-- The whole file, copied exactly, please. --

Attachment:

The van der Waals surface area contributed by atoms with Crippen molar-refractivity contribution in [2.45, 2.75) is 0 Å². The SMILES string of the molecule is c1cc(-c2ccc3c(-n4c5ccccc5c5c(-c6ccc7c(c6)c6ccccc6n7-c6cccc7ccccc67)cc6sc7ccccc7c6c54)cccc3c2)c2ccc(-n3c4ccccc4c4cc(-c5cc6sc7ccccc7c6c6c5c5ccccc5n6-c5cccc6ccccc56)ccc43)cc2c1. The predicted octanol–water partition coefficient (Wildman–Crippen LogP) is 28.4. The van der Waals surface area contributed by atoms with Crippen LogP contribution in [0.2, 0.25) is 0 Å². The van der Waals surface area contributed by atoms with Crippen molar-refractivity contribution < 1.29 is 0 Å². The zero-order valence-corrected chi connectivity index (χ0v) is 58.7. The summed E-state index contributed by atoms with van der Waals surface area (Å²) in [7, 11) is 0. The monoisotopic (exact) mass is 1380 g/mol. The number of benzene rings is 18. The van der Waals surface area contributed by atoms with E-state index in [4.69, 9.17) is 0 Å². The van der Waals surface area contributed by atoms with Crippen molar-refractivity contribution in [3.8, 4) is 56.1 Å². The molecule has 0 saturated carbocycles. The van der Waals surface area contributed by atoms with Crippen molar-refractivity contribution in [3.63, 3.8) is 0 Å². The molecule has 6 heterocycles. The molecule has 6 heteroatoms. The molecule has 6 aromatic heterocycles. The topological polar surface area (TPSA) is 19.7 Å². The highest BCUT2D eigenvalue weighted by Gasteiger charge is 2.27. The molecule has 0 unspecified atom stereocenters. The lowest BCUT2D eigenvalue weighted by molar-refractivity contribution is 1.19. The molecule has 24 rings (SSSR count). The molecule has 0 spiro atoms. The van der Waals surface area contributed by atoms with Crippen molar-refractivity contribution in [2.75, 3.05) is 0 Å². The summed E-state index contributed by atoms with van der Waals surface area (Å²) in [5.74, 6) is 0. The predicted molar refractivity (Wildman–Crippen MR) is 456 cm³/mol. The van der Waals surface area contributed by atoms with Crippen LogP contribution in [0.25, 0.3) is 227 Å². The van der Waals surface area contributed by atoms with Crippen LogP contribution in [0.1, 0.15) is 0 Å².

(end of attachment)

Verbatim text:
The van der Waals surface area contributed by atoms with Crippen molar-refractivity contribution in [2.45, 2.75) is 0 Å². The SMILES string of the molecule is c1cc(-c2ccc3c(-n4c5ccccc5c5c(-c6ccc7c(c6)c6ccccc6n7-c6cccc7ccccc67)cc6sc7ccccc7c6c54)cccc3c2)c2ccc(-n3c4ccccc4c4cc(-c5cc6sc7ccccc7c6c6c5c5ccccc5n6-c5cccc6ccccc56)ccc43)cc2c1. The predicted octanol–water partition coefficient (Wildman–Crippen LogP) is 28.4. The van der Waals surface area contributed by atoms with Crippen LogP contribution in [0.2, 0.25) is 0 Å². The van der Waals surface area contributed by atoms with Crippen molar-refractivity contribution < 1.29 is 0 Å². The zero-order valence-corrected chi connectivity index (χ0v) is 58.7. The summed E-state index contributed by atoms with van der Waals surface area (Å²) in [7, 11) is 0. The monoisotopic (exact) mass is 1380 g/mol. The number of benzene rings is 18. The van der Waals surface area contributed by atoms with E-state index in [4.69, 9.17) is 0 Å². The van der Waals surface area contributed by atoms with Crippen molar-refractivity contribution in [3.8, 4) is 56.1 Å². The molecule has 0 saturated carbocycles. The van der Waals surface area contributed by atoms with Crippen molar-refractivity contribution in [3.63, 3.8) is 0 Å². The molecule has 6 heterocycles. The molecule has 6 heteroatoms. The molecule has 6 aromatic heterocycles. The topological polar surface area (TPSA) is 19.7 Å². The highest BCUT2D eigenvalue weighted by Gasteiger charge is 2.27. The molecule has 0 unspecified atom stereocenters. The lowest BCUT2D eigenvalue weighted by molar-refractivity contribution is 1.19. The molecule has 24 rings (SSSR count). The molecule has 0 spiro atoms. The van der Waals surface area contributed by atoms with Crippen molar-refractivity contribution in [2.75, 3.05) is 0 Å². The summed E-state index contributed by atoms with van der Waals surface area (Å²) in [5.74, 6) is 0. The predicted molar refractivity (Wildman–Crippen MR) is 456 cm³/mol. The van der Waals surface area contributed by atoms with Crippen LogP contribution in [0.25, 0.3) is 227 Å². The van der Waals surface area contributed by atoms with Crippen LogP contribution in [0.1, 0.15) is 0 Å².